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Nature in it's glory

Nature in it's glory

Sep 2, 2011

Seven rules of birdwatching

When out on bird watch there are seven  rules that I follow that are sensible, and bring both reliable and surprising results.

Bohemian Waxwings

The first rule is to always dress appropriately!  Long sleeves and long pants, sturdy footwear, preferably hiking boots is what I typically wear.  The long sleeves protect against both scratches from the branches of bushes as well as insect bites.  Pant legs are usually slim for the same reason.  I wear a hat to protect against the sun's glare, rain or any insects, such as ticks that can drop down on your head from above.  I also wear a vest with pockets for my cell phone, lighter and other little tools that won't fit into my camera bag.  Accidents do happen, so I like to bring some things to take care of myself in that event.

Bring homemade mosquito repellant!  I don't know about you, but I prefer the home made over the chemical kind which are toxic, even though they are said to be safe.  Sometimes Mosquito populations soar, especially after a lot of rain, and slapping at  Mosquitoes and scratching their bites can ruin a bird watch experience like nothing else can.  This is another reason why, I love Dragonflies and when the city can't spray for mosquitoes I am not concerned.  If the city can't spray it means more Dragonflies will survive.  The more I see the better, because they dine on Mosquitoes, which means their populations decline drastically once the Dragonflies emerge.
Follow that sound!  Unless there is a crashing sound in the forest, one that a large animal might make, I typically follow any unusual sounds.  It just might be coming from the throat of a bird.  This, as I recently learned, can be anything from a cricket like song, to a cat's meow or a bark.  Gray Catbirds meow, and an owl can voice a sound that is remarkably like a dog's bark. 

Gray Catbird
Find new places to explore!  While I do not recommend that you necessarily do this alone, it is a good idea. Otherwise you take the risk of seeing the same species of bird over and over.  Remember that there are a wide variety of habitats in which birds survive.  While some birds prefer to be near water, others prefer leafy trees to pine.  Some prefer mixed forests, others open fields or the edges of them, and some prefer cliff sides.  Not only does exploring new places provide you with new scenery, doing so will provide the adventure of discovering new bird species.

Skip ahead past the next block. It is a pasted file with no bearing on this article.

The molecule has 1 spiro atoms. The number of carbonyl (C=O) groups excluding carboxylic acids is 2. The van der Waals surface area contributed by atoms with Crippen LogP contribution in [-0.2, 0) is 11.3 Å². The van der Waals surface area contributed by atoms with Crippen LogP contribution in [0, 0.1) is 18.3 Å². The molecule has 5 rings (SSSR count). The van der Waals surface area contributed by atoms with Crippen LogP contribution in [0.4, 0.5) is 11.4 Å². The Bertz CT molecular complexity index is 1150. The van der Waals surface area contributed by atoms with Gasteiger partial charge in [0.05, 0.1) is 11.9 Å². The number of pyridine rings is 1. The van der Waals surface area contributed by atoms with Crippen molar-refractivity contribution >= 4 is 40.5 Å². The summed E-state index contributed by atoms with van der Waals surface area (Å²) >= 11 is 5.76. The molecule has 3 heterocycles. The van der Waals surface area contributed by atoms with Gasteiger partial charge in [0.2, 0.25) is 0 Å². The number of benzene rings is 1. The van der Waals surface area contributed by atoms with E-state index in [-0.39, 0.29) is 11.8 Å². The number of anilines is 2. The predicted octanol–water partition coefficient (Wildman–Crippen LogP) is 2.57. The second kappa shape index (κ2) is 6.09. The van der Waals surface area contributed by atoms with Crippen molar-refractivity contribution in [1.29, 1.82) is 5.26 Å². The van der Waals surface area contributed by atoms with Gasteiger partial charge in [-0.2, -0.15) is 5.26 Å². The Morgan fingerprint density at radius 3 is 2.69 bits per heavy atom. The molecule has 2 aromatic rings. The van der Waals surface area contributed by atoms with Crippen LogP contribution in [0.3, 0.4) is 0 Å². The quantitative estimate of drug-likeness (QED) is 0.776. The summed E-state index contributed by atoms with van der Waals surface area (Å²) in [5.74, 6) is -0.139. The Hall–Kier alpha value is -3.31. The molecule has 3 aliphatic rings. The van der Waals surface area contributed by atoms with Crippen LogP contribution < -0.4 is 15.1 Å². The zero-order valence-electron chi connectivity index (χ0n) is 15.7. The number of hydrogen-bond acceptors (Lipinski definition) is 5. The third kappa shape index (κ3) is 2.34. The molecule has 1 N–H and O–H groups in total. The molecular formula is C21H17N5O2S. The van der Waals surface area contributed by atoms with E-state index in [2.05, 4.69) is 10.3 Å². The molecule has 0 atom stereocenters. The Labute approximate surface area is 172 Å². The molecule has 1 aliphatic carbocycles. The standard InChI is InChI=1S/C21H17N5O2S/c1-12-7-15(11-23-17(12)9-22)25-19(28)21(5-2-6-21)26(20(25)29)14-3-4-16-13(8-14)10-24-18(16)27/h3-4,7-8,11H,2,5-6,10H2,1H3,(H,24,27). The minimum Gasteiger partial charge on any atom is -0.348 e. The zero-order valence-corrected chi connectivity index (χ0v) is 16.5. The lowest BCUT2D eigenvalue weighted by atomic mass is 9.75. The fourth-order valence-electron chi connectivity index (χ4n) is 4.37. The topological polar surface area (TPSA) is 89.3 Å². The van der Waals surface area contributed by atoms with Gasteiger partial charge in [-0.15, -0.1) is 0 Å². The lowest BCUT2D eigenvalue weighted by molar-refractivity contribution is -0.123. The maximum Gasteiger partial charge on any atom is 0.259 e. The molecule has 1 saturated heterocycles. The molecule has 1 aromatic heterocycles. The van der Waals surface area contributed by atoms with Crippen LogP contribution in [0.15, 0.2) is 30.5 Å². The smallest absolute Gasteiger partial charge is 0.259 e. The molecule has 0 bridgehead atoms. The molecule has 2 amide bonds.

Boat Tailed Grackle Female
Bring the camera equipment!  Taking photos of the birds you see will help you identify the species later.  In the excitement of the moment, when you see a bird that you have never seen before, your mind tends not to take in the necessary details that you need to make the identification.  This is especially true, if you see the bird only briefly.  Identification from such a brief glimpse then becomes frustrating and spoils the experience.  This is never more true than when, for one reason or another, you cannot return to the place where the bird was sighted.  A bird that I once photographed on a vacation does not make it's home here in Alberta, just to give you an example.

Bring extra SD cards and re-chargeable batteries!  Nothing is more frustrating than seeing the card full, or battery low message on the screen of a digital camera.  In my experience, one of these messages tends to come up either when you are in the middle taking photos of a new bird species, getting a close up or when you are not nearly ready to head home because there are many birds all around you.

Leave that camera on! When I first started out bird watching I had a habit of turning the camera off  to conserve the battery when I didn't see any birds.  This turned out to be a very big mistake, as I missed many opportunities for photos.  Many times birds can surprise you by arriving very suddenly and they often don't stick around for very long.  Even very large birds in an open sky.  I now leave my camera on until I am very nearly home.  It was the only solution.


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